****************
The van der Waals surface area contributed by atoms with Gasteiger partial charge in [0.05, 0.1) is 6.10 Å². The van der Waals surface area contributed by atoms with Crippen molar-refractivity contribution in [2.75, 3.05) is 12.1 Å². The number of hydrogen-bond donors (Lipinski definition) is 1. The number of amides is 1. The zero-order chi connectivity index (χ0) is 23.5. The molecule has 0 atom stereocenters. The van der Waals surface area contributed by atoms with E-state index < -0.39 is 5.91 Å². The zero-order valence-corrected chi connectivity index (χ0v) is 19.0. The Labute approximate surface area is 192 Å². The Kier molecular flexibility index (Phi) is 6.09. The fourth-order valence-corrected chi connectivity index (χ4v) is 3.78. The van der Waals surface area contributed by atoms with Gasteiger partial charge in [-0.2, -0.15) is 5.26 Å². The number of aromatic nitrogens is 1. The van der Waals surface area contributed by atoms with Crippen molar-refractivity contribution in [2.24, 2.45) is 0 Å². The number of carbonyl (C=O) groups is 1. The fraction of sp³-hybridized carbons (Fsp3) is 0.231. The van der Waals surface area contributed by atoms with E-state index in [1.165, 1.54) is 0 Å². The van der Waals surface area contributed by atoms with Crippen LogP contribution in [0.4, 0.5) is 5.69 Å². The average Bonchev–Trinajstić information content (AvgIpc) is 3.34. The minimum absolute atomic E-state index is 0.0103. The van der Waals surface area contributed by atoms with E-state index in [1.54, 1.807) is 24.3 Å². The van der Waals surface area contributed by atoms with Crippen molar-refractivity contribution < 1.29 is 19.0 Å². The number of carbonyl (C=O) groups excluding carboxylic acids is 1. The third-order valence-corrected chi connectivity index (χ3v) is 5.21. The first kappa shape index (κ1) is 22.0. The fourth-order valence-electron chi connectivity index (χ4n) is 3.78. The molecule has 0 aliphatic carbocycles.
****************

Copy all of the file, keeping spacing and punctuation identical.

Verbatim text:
The van der Waals surface area contributed by atoms with Gasteiger partial charge in [0.05, 0.1) is 6.10 Å². The van der Waals surface area contributed by atoms with Crippen molar-refractivity contribution in [2.75, 3.05) is 12.1 Å². The number of hydrogen-bond donors (Lipinski definition) is 1. The number of amides is 1. The zero-order chi connectivity index (χ0) is 23.5. The molecule has 0 atom stereocenters. The van der Waals surface area contributed by atoms with E-state index < -0.39 is 5.91 Å². The zero-order valence-corrected chi connectivity index (χ0v) is 19.0. The Labute approximate surface area is 192 Å². The Kier molecular flexibility index (Phi) is 6.09. The fourth-order valence-corrected chi connectivity index (χ4v) is 3.78. The van der Waals surface area contributed by atoms with Gasteiger partial charge in [-0.2, -0.15) is 5.26 Å². The number of aromatic nitrogens is 1. The van der Waals surface area contributed by atoms with Crippen molar-refractivity contribution in [2.24, 2.45) is 0 Å². The number of carbonyl (C=O) groups is 1. The fraction of sp³-hybridized carbons (Fsp3) is 0.231. The van der Waals surface area contributed by atoms with E-state index in [1.165, 1.54) is 0 Å². The van der Waals surface area contributed by atoms with Crippen LogP contribution in [0.4, 0.5) is 5.69 Å². The average Bonchev–Trinajstić information content (AvgIpc) is 3.34. The minimum absolute atomic E-state index is 0.0103. The van der Waals surface area contributed by atoms with E-state index in [1.54, 1.807) is 24.3 Å². The van der Waals surface area contributed by atoms with Crippen molar-refractivity contribution < 1.29 is 19.0 Å². The number of carbonyl (C=O) groups excluding carboxylic acids is 1. The third-order valence-corrected chi connectivity index (χ3v) is 5.21. The first kappa shape index (κ1) is 22.0. The fourth-order valence-electron chi connectivity index (χ4n) is 3.78. The molecule has 0 aliphatic carbocycles.